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Temporal range: Early Cretaceous,
~125 Ma
Beipiaosaurus holotype fossil.png
Components of the holotype specimen (prior to the caudal vertebrae re-excavation)
Scientific classification e
Kingdom: Animalia
Phylum: Chordata
Clade: Dinosauria
Clade: Saurischia
Clade: Theropoda
Clade: Therizinosauria
Superfamily: Therizinosauroidea
Genus: Beipiaosaurus
Xu et al. 1999
Type species
Beipiaosaurus inexpectus
Xu et al. 1999

Beipiaosaurus /ˌbpjˈsɔːrəs/ is a genus of therizinosauroid theropod dinosaurs that lived in Asia during the Early Cretaceous in the Yixian Formation. The first remains were found in 1996 and formally described in 1999. Before the discovery of Yutyrannus, they were among the largest dinosaurs known from direct evidence to be feathered. Beipiaosaurus is known from three reported specimens preserving numerous impressions of feather structures that allowed to determine the feathering color which turned out to be brownish.

They were relatively small-sized therizinosaurs, measuring 2.2 m (7.2 ft) long and weighing about 45–91 kg (99–201 lb) in contrast to the advanced and giant Segnosaurus or Therizinosaurus. The necks of Beipiaosaurus were shorter than in most therizinosaurs, whose are characterized by elongated necks adapted for high-browsing. Also, their feet configuration differs from therizinosaurids, having a generic three-toed pes instead of four as seen in other members.

The exact classification of therizinosaurs had in the past been hotly debated, since their prosauropod-like teeth and body structure indicate that they were generally herbivorous, unlike typical theropods. Beipiaosaurus, being considered to be a primitive therizinosauroid, has features which suggest that all therizinosauroids, including the more derived Therizinosauridae, to be coelurosaurian theropods, not sauropodomorph or ornithischian relatives as once believed.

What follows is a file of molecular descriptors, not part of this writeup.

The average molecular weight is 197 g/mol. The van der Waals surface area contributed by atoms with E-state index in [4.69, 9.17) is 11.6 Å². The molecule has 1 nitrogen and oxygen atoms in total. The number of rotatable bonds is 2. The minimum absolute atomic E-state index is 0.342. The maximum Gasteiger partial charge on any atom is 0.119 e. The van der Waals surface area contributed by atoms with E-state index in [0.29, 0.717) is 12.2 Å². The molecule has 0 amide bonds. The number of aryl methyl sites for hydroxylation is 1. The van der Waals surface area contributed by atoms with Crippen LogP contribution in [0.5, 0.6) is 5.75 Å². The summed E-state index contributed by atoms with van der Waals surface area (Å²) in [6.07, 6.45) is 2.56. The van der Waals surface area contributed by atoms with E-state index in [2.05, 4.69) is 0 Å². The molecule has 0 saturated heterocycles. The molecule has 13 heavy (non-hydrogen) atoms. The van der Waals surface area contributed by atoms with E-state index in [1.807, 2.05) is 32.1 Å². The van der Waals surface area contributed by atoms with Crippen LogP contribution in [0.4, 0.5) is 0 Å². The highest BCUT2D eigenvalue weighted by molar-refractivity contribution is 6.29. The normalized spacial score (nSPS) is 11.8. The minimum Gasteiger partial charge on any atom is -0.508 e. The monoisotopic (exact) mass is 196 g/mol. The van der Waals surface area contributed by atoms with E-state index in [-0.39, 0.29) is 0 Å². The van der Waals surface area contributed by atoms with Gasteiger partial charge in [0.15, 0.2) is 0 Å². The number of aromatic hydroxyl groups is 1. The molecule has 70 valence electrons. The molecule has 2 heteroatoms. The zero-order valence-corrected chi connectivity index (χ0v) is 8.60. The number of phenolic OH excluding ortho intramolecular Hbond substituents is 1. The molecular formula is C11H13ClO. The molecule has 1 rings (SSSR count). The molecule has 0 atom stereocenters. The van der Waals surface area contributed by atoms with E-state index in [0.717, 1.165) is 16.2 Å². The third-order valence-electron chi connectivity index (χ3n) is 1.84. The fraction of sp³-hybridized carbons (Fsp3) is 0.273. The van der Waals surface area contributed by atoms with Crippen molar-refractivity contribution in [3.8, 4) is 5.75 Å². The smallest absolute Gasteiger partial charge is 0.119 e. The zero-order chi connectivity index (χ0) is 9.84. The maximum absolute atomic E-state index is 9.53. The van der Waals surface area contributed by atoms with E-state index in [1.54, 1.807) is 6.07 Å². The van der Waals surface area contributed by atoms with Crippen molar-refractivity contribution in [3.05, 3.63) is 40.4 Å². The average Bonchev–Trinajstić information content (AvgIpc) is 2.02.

History of discovery[edit]

In 1996, the peasant Li Yinxian discovered a partial skeleton of a theropod dinosaur near the village of Sihetun. On the following year it was confirmed to have come from the lower beds of the Yixian Formation and represent a single individual. On May 27, 1999, the discovery was announced on the famous journal Nature and the type species Beipiaosaurus inexpectus named and described by Xu Xing, Tang Zhilu and Wang Xiaolin. The generic name Beipiaosaurus translates as "Beipiao lizard" after Beipiao, a city in China near the location of its discovery. Beipiaosaurus is known from a single species, B. inexpectus, the specific name, meaning "unexpected" in Latin, referring to the "surprising features in these animals".[1]

Skeletal composite of IVPP V11559 and STM 31-1